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(Trigonella ornithopodioides) The conspicuous hornlike pod containing the seed, which provides the spice, gave the plant its Greek name Keratitis (keras means horn). The seed has been used in a number of different ways. It is one of the chief ingredients of Kuphi, the Egyptian embalming and incense oil (Sanecki), and a Nubian people, the Keruz, used to prepare a ritual drink on the birth of a child. One of the ingredients was fenugreek, which was said to relieve pain, as well as providing nourishment (Callender & El Guindi). The raw seeds smell good but their taste is disagreeable until they are cooked, and then they have many traditional uses, as in the preparation of hot mango pickle and green mango chutney, as well as in curries (Clair).

Fenugreek has been traditionally used to treat catarrh (Schauenberg & Paris), but the fact that the seeds contain a great deal of mucilage in their outer coating make them useful in other ways. They are, for example, cooked in water into a paste or porridge, which is used as a hot compress on boils, abscesses and the like (Fluck), or for mastitis (Van Andel). It is also prescribed with anise to treat lactation difficulties, as a tea made with the seeds of both plants (W A R Thomson. 1928). The thick paste was used in Egypt to treat fevers (Clair), and was said to be as good as quinine (Grieve. 1931). The seeds were used in Egypt in mixtures for worms, as well (Dawson. 1929). Gerard had apparently heard that fenugreek seeds, or possibly the herb as a whole, were a good laxative, and he went on to report that "the juyce of the decoction pressed forth doth clense the haire, taketh away dan-druffe ...", and the "meale", presumably the porridge already mentioned, he reports as being "good to wash the head ., for it taketh away the scarfe, scales, nits, and all other such imperfections".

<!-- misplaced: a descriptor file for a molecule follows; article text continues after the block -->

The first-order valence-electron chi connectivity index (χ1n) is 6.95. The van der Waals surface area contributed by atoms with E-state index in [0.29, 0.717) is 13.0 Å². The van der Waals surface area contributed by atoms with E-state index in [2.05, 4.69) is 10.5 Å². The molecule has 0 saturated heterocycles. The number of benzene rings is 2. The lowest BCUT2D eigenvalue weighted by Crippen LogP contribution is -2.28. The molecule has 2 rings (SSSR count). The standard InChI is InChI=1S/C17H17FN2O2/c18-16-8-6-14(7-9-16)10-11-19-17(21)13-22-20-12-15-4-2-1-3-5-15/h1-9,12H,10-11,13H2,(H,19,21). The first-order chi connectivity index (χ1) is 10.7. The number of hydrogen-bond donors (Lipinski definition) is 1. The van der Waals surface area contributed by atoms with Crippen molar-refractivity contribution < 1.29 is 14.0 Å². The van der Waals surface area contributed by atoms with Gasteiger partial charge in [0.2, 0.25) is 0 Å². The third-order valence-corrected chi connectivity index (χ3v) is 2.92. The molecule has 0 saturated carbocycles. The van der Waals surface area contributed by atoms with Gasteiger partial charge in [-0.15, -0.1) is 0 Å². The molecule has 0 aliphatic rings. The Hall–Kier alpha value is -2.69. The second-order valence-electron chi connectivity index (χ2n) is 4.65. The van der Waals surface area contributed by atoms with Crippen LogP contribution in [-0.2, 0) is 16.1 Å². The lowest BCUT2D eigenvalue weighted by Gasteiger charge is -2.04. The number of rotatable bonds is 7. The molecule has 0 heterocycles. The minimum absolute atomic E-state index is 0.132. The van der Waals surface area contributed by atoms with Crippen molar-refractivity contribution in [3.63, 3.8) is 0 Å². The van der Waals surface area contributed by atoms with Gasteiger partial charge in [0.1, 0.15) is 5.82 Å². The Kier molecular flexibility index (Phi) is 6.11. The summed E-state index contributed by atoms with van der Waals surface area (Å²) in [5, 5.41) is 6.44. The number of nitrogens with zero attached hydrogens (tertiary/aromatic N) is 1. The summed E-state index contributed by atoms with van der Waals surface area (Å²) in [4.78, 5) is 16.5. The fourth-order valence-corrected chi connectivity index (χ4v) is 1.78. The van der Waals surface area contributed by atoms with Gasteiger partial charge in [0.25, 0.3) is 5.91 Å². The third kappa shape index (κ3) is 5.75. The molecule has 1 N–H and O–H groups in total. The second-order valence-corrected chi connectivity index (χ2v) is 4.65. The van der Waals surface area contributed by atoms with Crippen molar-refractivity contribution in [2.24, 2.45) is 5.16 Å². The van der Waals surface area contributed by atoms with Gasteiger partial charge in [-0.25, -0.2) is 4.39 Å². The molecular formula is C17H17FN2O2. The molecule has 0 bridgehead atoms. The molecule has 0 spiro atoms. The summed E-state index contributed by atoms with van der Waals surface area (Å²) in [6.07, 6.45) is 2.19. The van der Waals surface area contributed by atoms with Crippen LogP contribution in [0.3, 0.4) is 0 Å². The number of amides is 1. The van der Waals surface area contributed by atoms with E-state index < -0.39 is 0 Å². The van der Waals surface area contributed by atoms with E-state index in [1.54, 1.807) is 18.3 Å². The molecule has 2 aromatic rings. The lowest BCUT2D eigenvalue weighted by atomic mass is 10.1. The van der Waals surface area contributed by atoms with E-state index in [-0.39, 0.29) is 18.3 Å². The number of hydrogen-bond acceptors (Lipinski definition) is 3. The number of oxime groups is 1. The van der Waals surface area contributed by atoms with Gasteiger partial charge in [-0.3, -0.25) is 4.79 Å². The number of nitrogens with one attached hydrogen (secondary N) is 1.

But the strangest use of fenugreek, even though mixed with a lot of other ingredients, must be the following, that Coulton took from a 14th century manuscript: "For hym that haves the squinansy: tak a fatte katte, and fle [flay] hit well, and clene, and draw out the guttes, and take the gres of an urcheon [hedgehog], and the fatte of a bare, and resynes, and feinygreke, and sauge, and gumme of wodebynd, and virgyn wax: all this nye [crumble] smal, and farse [stuff] the catte within als thu farses a gos, rost hit hale, and gader the grees and anoynt hym therewith".

At one time, fenugreek was commonly prescribed by vets for horses, and it is still used as a vet's medicine for an appetiser (Clair). Suffolk horsemen always used it. G E Evans. 1960 reported that they called the herb Finnigig, and suggested that the name was a deliberate corruption on the part of the horsemen, so that third parties would not be able to recognise the true identity of the ingredient they were buying.

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